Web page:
A couple of weeks ago, director Darren Aronofsky sat down with Lynne Tillman to discuss his career, as well as his thoughts on filmmaking in general.
The video below is a little over 90 minutes long, but oh so worth it. However, if you're not in it for the long haul, you can skip down to check out several takeaways:
Inspiration from beautiful ugliness
Aronofsky describes growing up in Brooklyn near Coney Island and baring witness to the strange contradictions of his surroundings: a beautiful beach littered with trash, a once famed amusement park now abandoned and dilapidated. These images inspired a lot of the imagery, as well as the subject matter for his films later on in his life, like Pi, Requiem for a Dream, and The Wrestler. (Tillman notes that the "beauty was also tragic," which I thought was a great comment.)
"It's called a cliché for a reason, because it's often true."
Coming up with a story, character, or cinematic technique that is 100% original is damn near impossible, so, often this leads to having to use a lot of tried and true methods -- clichés. However, Aronofsky says that the problem doesn't come from using clichés, but from how you use them -- your execution. He explains how most of his plots are complete clichés, but the way he lets them unfold -- the way he tells the story -- is unique.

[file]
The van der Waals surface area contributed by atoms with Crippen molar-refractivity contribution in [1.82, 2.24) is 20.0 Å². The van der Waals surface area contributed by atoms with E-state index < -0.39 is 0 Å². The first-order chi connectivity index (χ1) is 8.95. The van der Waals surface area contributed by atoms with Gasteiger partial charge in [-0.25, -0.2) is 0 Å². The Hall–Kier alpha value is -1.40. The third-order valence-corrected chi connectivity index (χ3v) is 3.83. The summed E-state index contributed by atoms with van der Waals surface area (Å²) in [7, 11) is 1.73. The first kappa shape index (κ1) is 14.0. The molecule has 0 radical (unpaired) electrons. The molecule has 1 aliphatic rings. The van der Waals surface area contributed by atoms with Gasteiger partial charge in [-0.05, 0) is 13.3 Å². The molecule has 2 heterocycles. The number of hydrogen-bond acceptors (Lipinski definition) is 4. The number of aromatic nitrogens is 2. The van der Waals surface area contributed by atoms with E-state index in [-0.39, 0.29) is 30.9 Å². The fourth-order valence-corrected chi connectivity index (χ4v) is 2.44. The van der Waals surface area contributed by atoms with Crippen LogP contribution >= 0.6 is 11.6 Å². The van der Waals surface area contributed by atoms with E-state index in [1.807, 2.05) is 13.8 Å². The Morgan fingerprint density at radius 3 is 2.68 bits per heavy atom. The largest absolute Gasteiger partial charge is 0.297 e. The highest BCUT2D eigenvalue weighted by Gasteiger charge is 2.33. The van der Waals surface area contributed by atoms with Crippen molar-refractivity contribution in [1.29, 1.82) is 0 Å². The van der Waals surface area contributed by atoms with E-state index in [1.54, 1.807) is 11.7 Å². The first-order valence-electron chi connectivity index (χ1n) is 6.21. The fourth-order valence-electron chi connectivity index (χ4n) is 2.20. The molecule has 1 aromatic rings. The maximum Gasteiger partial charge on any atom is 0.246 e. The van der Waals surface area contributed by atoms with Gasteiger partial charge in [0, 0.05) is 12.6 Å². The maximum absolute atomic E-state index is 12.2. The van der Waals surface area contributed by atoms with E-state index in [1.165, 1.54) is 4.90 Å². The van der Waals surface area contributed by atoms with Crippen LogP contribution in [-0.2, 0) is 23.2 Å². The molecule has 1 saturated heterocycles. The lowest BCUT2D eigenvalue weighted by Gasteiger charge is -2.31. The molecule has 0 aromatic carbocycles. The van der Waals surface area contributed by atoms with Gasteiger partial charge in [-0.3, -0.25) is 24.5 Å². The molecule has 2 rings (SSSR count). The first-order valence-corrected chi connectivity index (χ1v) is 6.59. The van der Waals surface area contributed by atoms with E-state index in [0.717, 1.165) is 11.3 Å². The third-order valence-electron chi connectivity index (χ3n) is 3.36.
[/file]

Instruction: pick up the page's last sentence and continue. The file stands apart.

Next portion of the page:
So, in other words, clichés aren't inherently bad. In fact, they tend to reveal patterns in our world and the human experience that we can all recognize and identify with, but if your stories become a pattern, especially one that your audience knows so well that they can anticipate every turn, that's when you know you need to shake things up in your execution.
Honest actors bring about an emotional audience
How do you get your audience to become emotionally involved in your story? Aronofsky says:
That's always a gamble. You're always hoping people are going to come along for the ride and be willing to go with it and that's usually based on emotional truth from the actors. So, if the actors are truthfully experiencing something, you can get away with a lot. That's how you get away with Lord of the Rings. The actors believe they're there. The illusion is close enough.
Be passionate about your film and obsessive about getting it made
We all know that our asking, pleading, and begging will more often than not lead to a whole bunch of no's before we ever hear a single yes. But, that's where passion and obsession come in! Aronofsky says:
Filmmaking is -- you definitely need to be pretty obsessive to get a film made, but that doesn't mean you're obsessed all the time, because when you get an idea -- thousands of people will say no to you before it's done in all different types of ways. What drives me is -- passion for the characters, for the story, sometimes for the shot.